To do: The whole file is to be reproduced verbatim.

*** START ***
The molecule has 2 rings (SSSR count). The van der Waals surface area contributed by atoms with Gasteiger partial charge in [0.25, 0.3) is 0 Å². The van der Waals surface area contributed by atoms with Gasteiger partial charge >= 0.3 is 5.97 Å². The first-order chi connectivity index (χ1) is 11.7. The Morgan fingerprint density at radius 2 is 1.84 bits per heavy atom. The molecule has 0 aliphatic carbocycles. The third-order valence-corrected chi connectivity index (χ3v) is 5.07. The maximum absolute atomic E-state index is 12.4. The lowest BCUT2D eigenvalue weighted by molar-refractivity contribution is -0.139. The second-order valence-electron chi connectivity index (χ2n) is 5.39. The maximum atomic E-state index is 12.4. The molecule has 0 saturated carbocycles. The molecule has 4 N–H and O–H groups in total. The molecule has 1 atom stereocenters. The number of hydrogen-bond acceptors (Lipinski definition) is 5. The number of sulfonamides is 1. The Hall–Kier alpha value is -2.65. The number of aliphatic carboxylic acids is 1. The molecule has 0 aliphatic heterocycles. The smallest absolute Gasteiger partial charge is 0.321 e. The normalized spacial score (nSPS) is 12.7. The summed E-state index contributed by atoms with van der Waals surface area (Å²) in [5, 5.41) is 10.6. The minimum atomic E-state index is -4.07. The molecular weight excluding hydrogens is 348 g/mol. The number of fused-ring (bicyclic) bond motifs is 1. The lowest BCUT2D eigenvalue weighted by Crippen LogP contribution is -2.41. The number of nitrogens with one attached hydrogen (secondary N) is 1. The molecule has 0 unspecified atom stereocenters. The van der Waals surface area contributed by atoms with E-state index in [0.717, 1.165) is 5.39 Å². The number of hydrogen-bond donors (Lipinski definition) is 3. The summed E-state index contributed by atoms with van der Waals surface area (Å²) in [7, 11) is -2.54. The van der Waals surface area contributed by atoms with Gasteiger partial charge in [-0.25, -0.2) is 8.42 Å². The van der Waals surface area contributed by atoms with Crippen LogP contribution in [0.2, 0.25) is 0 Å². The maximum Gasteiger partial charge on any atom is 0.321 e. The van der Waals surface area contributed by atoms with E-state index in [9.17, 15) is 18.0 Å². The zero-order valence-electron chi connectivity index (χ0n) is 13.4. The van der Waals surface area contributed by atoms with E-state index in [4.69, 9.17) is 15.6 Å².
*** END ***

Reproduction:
The molecule has 2 rings (SSSR count). The van der Waals surface area contributed by atoms with Gasteiger partial charge in [0.25, 0.3) is 0 Å². The van der Waals surface area contributed by atoms with Gasteiger partial charge >= 0.3 is 5.97 Å². The first-order chi connectivity index (χ1) is 11.7. The Morgan fingerprint density at radius 2 is 1.84 bits per heavy atom. The molecule has 0 aliphatic carbocycles. The third-order valence-corrected chi connectivity index (χ3v) is 5.07. The maximum absolute atomic E-state index is 12.4. The lowest BCUT2D eigenvalue weighted by molar-refractivity contribution is -0.139. The second-order valence-electron chi connectivity index (χ2n) is 5.39. The maximum atomic E-state index is 12.4. The molecule has 0 saturated carbocycles. The molecule has 4 N–H and O–H groups in total. The molecule has 1 atom stereocenters. The number of hydrogen-bond acceptors (Lipinski definition) is 5. The number of sulfonamides is 1. The Hall–Kier alpha value is -2.65. The number of aliphatic carboxylic acids is 1. The molecule has 0 aliphatic heterocycles. The smallest absolute Gasteiger partial charge is 0.321 e. The normalized spacial score (nSPS) is 12.7. The summed E-state index contributed by atoms with van der Waals surface area (Å²) in [5, 5.41) is 10.6. The minimum atomic E-state index is -4.07. The molecular weight excluding hydrogens is 348 g/mol. The number of fused-ring (bicyclic) bond motifs is 1. The lowest BCUT2D eigenvalue weighted by Crippen LogP contribution is -2.41. The number of nitrogens with one attached hydrogen (secondary N) is 1. The molecule has 0 unspecified atom stereocenters. The van der Waals surface area contributed by atoms with E-state index in [0.717, 1.165) is 5.39 Å². The number of hydrogen-bond donors (Lipinski definition) is 3. The summed E-state index contributed by atoms with van der Waals surface area (Å²) in [7, 11) is -2.54. The van der Waals surface area contributed by atoms with Gasteiger partial charge in [-0.25, -0.2) is 8.42 Å². The van der Waals surface area contributed by atoms with Crippen LogP contribution in [0.2, 0.25) is 0 Å². The maximum Gasteiger partial charge on any atom is 0.321 e. The van der Waals surface area contributed by atoms with E-state index in [9.17, 15) is 18.0 Å². The zero-order valence-electron chi connectivity index (χ0n) is 13.4. The van der Waals surface area contributed by atoms with E-state index in [4.69, 9.17) is 15.6 Å².